South Africa’s two biggest mobile-phone companies have for years been under pressure to lower data prices for their poorest customers, and the country’s antitrust regulator is running out of patience.
Vodacom Group Ltd. and MTN Group Ltd. must agree to reduce tariffs by a further 30% to 50% within two months or face sanctions for being too dominant, the country’s Competition Commission said after a two-year investigation and several warnings.
The findings create a new headache for the two operators in their home market, where they are already battling a lack of new broadband spectrum and a slump in consumer spending. Their shares duly sunk, while analysts crunched numbers to evaluate the likely hit to revenue — if the order is enforced in its current form.
The high cost of data in South Africa has been the subject of protests and a 2016 social media campaign under the hashtag #DataMustFall, which was spearheaded by radio personality Thabo Molefe, more commonly known as Tbo Touch. He addressed parliament on the need for price reductions, arguing that data was essential for people of all incomes for online learning and doing business as well as social interactions.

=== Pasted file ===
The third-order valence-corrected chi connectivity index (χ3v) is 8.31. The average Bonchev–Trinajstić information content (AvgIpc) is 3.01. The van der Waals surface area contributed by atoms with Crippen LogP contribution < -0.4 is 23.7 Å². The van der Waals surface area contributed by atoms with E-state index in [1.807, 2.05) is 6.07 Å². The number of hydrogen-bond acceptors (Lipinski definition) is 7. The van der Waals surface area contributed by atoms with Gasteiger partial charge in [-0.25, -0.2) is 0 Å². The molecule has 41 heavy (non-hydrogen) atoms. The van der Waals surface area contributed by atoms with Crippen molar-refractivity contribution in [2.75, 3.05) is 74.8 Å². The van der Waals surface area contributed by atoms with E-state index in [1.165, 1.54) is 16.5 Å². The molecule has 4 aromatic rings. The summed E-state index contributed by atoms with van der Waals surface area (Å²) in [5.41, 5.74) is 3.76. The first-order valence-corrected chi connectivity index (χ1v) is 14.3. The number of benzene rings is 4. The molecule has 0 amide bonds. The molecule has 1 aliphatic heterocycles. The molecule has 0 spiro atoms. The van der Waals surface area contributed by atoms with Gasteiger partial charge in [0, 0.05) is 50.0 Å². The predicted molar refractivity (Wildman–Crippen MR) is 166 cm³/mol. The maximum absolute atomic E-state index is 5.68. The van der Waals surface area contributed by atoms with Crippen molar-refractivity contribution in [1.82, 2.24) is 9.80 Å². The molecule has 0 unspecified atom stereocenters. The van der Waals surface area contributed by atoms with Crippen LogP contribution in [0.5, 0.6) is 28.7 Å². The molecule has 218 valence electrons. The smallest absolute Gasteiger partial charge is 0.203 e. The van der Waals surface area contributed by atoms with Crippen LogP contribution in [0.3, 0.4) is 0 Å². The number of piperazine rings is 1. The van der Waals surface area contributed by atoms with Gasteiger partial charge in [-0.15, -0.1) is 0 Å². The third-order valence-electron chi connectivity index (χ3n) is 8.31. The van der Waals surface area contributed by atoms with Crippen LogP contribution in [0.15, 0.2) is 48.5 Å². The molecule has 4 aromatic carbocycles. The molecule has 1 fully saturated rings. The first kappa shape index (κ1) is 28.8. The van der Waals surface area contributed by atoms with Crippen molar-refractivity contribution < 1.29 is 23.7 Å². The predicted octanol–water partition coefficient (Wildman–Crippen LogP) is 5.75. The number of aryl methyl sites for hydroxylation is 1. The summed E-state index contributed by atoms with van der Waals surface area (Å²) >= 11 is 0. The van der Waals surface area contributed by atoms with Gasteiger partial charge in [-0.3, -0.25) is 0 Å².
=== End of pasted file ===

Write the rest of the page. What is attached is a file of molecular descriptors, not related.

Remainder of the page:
Vodacom and MTN had already started to cut fees in response to regulator pressure and have said the moves are hurting their local businesses. MTN’s South African prepaid service revenue declined by 4.6% in the nine months through September.
, while Vodacom’s domestic sales fell in its first quarter.
The Competition Commission’s order to cut prices specifically refers to prepaid packages, which the regulator called excessive and particularly discriminatory against those on lower incomes.
“I think there are valid concerns if one assumes poor people mostly buy small data bundles,” Takaendesa said.
Vodacom and MTN had already started to cut fees in response to regulator pressure and have said the moves are hurting their local businesses. MTN’s South African prepaid service revenue declined by 4.6% in the nine months through September, while Vodacom’s domestic sales fell in its first quarter.
Vodacom has cut data prices by 50% since March 2016 and been hampered from further reductions by a lack of available broadband spectrum, spokesman Byron Kennedy said in an emailed statement.
“We will engage with the Commissioner on the matters that arose in the report and will comment further in due course,” he said.
A spokeswoman for MTN South Africa said the company is preparing a response.